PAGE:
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Autoimmune disease might be linked to dementia risk

People admitted with autoimmune disease 20% more likely to have subsequent dementia

Louise Prime

Thursday, 02 March 2017

Autoimmune disease might be associated with a small but significantly increased risk of developing dementia, according to the findings of an Oxford-led research team. They said their large, long-term study,* published online today in the Journal of Epidemiology & Community Health, backs up the theory that Alzheimer’s disease (AD) might have an autoimmune component.

It has previously been suggested that autoimmune and inflammatory activity could play a role in the development of dementia, and that Alzheimer’s disease might have an autoimmune component, and researchers from the University of Oxford wanted to find out more. They designed a study to determine whether or not a history of hospital admission for autoimmune disease is associated with an elevated risk of future admission for dementia.

They analysed English hospital admissions data (including day cases) and mortality administrative data, from 1999 to 2012. They constructed cohorts of people admitted to hospital with a wide range of 25 autoimmune diseases (total 1,833,827), and a control cohort (about 7 million), whom they followed forward in time to see if they developed dementia.

They reported that overall, people admitted to hospital with an autoimmune disease were 20% more likely to have a subsequent admission for dementia than those without an admission for an autoimmune disease (rate ratio RR 1.20); where dementia type was specified, the RR was 1.06 for Alzheimer’s disease and 1.28 for vascular dementia.

Of the 25 autoimmune diseases they considered, 18 showed statistically significant positive associations with dementia including conditions as diverse as Addison’s disease (RR 1.48), multiple sclerosis MS (RR 1.97), polyarteritis nodosa (RR 1.43), psoriasis (RR 1.29), systemic lupus erythematosus (RR 1.46) and thyrotoxicosis (RR 1.31). Most of these associations remained significant for five or more years after admission to hospital for autoimmune disease.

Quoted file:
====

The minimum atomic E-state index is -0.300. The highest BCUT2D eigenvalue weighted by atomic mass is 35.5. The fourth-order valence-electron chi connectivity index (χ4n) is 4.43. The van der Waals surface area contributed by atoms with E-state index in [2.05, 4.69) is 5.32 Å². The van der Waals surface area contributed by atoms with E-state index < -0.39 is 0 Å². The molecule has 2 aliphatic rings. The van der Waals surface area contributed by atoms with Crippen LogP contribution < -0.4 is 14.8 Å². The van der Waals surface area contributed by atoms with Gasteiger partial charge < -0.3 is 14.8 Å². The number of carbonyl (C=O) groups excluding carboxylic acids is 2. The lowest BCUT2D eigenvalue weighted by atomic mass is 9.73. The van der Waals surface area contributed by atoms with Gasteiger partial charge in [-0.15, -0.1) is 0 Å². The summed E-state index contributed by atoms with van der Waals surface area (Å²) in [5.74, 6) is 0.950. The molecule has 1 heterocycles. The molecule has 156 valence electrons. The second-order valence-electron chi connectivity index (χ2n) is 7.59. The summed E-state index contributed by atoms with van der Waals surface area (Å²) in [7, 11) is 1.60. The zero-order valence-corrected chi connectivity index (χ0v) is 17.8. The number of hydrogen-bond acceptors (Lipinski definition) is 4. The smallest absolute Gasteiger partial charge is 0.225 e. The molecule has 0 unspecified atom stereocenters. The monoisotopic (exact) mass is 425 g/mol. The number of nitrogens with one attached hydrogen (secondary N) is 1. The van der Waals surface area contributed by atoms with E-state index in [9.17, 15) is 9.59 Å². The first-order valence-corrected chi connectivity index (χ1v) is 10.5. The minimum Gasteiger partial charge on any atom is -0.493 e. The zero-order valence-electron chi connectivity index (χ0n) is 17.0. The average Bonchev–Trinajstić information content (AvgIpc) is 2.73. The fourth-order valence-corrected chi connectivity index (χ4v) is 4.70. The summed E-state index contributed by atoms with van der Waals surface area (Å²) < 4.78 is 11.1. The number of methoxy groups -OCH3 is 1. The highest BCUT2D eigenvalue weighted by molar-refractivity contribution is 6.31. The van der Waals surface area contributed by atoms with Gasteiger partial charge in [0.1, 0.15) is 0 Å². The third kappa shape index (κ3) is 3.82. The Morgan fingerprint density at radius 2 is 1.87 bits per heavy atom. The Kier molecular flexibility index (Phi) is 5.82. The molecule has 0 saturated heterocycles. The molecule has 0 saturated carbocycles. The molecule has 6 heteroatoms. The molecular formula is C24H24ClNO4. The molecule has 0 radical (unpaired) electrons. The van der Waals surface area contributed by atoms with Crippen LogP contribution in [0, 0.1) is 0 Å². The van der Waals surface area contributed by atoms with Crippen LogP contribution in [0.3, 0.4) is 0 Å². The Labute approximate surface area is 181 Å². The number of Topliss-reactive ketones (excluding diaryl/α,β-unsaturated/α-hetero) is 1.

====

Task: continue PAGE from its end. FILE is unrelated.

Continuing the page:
They also found that a previous admission with rheumatoid arthritis seemed to protect against AD, but elevated the risk of vascular dementia. As most people with rheumatoid arthritis take non-steroidal anti-inflammatory drugs (NSAIDs) to manage their condition, they said: “Our findings might add circumstantial evidence to the data supporting the hypothesis that NSAIDs protect against AD.”

The researchers said that as their study was observational, they couldn’t infer cause and effect; and the associations they found were significant but small, so their results “should be considered as indicative rather than definitive”. But they pointed out that people admitted to hospital with an autoimmune disease, likely to be those at the severe end of the disease spectrum, did appear to have an elevated risk of dementia, which is consistent with autoimmune disease predisposing to vascular risk and vascular dementia; and also, separately, consistent with the theory that AD might have an autoimmune component.

They concluded: “The associations with vascular dementia may be one component of a broader association between autoimmune diseases and vascular damage. Though findings were significant, effect sizes were small. Clinicians should be aware of the possible coexistence of autoimmune disease and dementia in individuals. Further studies are needed to confirm or refute our findings and to explore possible mechanisms mediating any elevation of risk.”

* Wotton CJ, Goldacre MJ. Associations between specific autoimmune diseases and subsequent dementia: retrospective record-linkage cohort study. UK J Epidemiol Community Health, published online first: 01 March 2017. DOI: 10.1136/jech-2016-207809

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